Unfortunately, Surviving Mars didn’t quite live up the hype when it was released. The game received mixed feedback from the players, who cited bugs, a rather terrible UI, and even more bugs as their major gripes. Not the kind of ticker tape parade you hope for when you release a game. There have probably been some long days at the office for the Haemimont Game developers since the game was released in March, as the game has received three major updates.

They have addressed many of the issues raised by the players, but has the effort turned Surviving Mars into the game we wanted?

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Tropico 5

Read my long overdue Tropico 5 review to find out why the fifth installment in the series doesn’t live up to the expectations.

I hope you don’t mind me continuing to review semi-ancient games. Tropico 5 was released way back in 2014, but for once I didn’t wait until the game and all DLC were on sale to purchase it. Since I really enjoyed Tropico 4 (review here), I bought Tropico 5 in 2015, quite close to the release date by my standards. I even started writing this review in 2015, meaning it’s been in my drafts collection for three years before I now finally managed to get it published. That’s probably not a good sign for the final score.

Many of you are already familiar with the recipe used to cook the Tropico series, but for new readers, here’s a quick summary. Tropico is a series of city builder games where you play as a dictator, El Presidente. The goal is to build and manage a thriving city on an island (or several islands, depending on which game in the series), and to stay in power. If the rebels, or a foreign power, manage to throw you off the island, it’s game over, man!

The games have a great tongue-in-cheek sense of humor, and is pretty laid-back. I’d perhaps go as far as to call both Tropico 3 and 4 borderline casual games. And that was one of the most appealing aspects of both of them. Kick back, relax, and rule your island with an iron fist! Tropico 5, however, makes a few changes to the Tropico formula, changes that make the game a lot more stressful than its predecessors. The experience is even downright annoying at times.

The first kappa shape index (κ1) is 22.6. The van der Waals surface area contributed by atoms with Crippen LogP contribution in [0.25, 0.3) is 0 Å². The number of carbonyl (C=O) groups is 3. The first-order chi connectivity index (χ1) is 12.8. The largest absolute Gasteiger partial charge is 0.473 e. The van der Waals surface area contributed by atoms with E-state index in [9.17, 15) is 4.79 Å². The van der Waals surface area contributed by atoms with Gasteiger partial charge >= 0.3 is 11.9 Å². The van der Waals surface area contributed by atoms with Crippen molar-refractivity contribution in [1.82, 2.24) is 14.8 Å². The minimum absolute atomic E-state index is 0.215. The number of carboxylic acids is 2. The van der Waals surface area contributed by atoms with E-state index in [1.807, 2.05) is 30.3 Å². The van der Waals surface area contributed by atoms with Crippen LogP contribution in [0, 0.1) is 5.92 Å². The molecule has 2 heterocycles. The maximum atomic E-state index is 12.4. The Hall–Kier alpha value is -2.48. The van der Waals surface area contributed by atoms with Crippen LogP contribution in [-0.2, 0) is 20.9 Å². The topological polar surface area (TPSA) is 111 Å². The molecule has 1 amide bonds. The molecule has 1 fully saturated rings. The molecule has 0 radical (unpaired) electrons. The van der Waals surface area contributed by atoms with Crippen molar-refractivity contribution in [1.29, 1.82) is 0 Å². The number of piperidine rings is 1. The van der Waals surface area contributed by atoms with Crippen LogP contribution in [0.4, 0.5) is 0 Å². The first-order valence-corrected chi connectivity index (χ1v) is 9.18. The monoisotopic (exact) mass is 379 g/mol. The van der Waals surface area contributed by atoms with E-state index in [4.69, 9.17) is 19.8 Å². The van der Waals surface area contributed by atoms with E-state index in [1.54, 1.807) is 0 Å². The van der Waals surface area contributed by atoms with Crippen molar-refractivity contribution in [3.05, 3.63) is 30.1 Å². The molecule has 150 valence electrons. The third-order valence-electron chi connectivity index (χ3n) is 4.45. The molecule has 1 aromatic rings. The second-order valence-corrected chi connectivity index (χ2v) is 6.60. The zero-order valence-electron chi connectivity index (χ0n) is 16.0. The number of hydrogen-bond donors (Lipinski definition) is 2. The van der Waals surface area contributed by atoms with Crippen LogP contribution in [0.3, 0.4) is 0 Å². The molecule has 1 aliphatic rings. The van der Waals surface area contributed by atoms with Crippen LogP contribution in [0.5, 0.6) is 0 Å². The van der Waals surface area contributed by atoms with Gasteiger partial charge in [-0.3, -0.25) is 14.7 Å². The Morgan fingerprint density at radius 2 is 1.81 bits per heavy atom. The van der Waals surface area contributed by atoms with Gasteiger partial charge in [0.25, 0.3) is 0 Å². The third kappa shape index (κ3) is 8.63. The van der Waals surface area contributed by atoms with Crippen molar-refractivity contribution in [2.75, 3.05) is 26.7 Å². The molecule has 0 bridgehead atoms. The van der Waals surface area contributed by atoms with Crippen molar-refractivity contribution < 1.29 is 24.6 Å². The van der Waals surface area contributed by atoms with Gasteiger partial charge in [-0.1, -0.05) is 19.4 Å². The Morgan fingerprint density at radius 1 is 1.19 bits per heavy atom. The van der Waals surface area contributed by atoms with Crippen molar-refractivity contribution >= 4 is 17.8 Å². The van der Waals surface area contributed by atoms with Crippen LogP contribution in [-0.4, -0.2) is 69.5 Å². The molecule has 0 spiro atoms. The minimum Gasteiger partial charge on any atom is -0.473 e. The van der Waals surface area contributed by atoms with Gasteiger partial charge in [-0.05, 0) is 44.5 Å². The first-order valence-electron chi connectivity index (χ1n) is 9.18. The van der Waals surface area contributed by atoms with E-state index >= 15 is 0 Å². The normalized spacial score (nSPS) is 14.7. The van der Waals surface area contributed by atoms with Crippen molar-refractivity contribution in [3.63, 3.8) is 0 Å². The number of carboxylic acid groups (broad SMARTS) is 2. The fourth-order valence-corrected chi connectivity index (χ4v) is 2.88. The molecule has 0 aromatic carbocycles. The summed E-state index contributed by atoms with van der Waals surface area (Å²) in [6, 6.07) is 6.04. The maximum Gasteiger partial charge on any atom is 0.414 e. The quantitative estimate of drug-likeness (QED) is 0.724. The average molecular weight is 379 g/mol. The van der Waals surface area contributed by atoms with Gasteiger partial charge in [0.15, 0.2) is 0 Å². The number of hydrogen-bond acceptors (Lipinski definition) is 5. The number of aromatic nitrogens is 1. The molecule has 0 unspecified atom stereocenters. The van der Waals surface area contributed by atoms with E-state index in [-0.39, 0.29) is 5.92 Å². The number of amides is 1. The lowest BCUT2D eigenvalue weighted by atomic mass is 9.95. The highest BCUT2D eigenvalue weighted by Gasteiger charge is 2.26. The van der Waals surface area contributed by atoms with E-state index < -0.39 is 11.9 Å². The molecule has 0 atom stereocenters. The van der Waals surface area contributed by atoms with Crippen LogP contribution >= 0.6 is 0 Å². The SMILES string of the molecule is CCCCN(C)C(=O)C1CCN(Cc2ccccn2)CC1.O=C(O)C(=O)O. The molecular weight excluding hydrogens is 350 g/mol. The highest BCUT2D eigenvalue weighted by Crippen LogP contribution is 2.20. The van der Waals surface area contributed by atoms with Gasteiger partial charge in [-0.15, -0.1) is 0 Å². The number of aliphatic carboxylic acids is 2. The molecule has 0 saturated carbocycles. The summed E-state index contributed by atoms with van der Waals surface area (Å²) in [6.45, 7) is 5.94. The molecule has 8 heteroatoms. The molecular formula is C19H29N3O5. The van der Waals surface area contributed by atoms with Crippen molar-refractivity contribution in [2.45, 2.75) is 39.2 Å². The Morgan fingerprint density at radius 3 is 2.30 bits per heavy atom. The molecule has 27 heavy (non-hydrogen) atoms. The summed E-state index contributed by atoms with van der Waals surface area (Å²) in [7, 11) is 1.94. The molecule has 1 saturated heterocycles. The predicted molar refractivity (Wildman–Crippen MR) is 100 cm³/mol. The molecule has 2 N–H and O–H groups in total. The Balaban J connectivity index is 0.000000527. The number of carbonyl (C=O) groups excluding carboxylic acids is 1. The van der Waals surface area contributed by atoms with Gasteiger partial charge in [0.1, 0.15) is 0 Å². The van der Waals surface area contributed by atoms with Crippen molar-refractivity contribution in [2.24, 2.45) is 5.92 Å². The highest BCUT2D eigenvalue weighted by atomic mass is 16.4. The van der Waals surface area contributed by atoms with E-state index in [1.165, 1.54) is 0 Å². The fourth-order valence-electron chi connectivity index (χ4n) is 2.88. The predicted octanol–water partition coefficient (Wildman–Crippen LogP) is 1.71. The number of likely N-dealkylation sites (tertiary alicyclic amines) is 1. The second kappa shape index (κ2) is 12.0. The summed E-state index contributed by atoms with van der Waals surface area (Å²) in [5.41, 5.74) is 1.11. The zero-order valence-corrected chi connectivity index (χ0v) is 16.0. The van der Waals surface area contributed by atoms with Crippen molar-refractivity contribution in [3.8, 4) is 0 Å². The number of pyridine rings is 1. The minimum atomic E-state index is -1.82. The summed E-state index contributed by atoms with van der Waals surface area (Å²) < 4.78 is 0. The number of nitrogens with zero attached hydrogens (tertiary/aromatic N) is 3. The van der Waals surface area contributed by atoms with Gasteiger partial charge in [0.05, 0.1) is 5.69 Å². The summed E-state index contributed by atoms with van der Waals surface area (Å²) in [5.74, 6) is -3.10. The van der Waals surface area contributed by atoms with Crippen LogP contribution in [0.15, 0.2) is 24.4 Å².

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American Truck Simulator

Does SCS Software manage to recreate the trucking magic from Euro Truck Simulator 2 in American Truck Simulator?

You might know Czech video game developer SCS Software from their raging success Euro Truck Simulator 2. I reviewed the game back in October last year, and gave it a solid 4 out of 5 score. The game is also enjoying a solid 96% positive score on Steam, making it one of the platform’s highest rating games. Since SCS Software was funded in 1997, it has developed no less than 25 games, with American Truck Simulator being the latest addition to their catalogue.

American Truck Simulator takes everything you know from Euro Truck Simulator 2, and moves it across the pond. As the name of the game implies, you’re trucking the once great United States of America. Making a truck simulator set in the land that has given us fine trucking movies like Convoy and Smokey and the Bandit seems only natural, but does American Truck Simulator manage to offer the same experience that ETS2 does?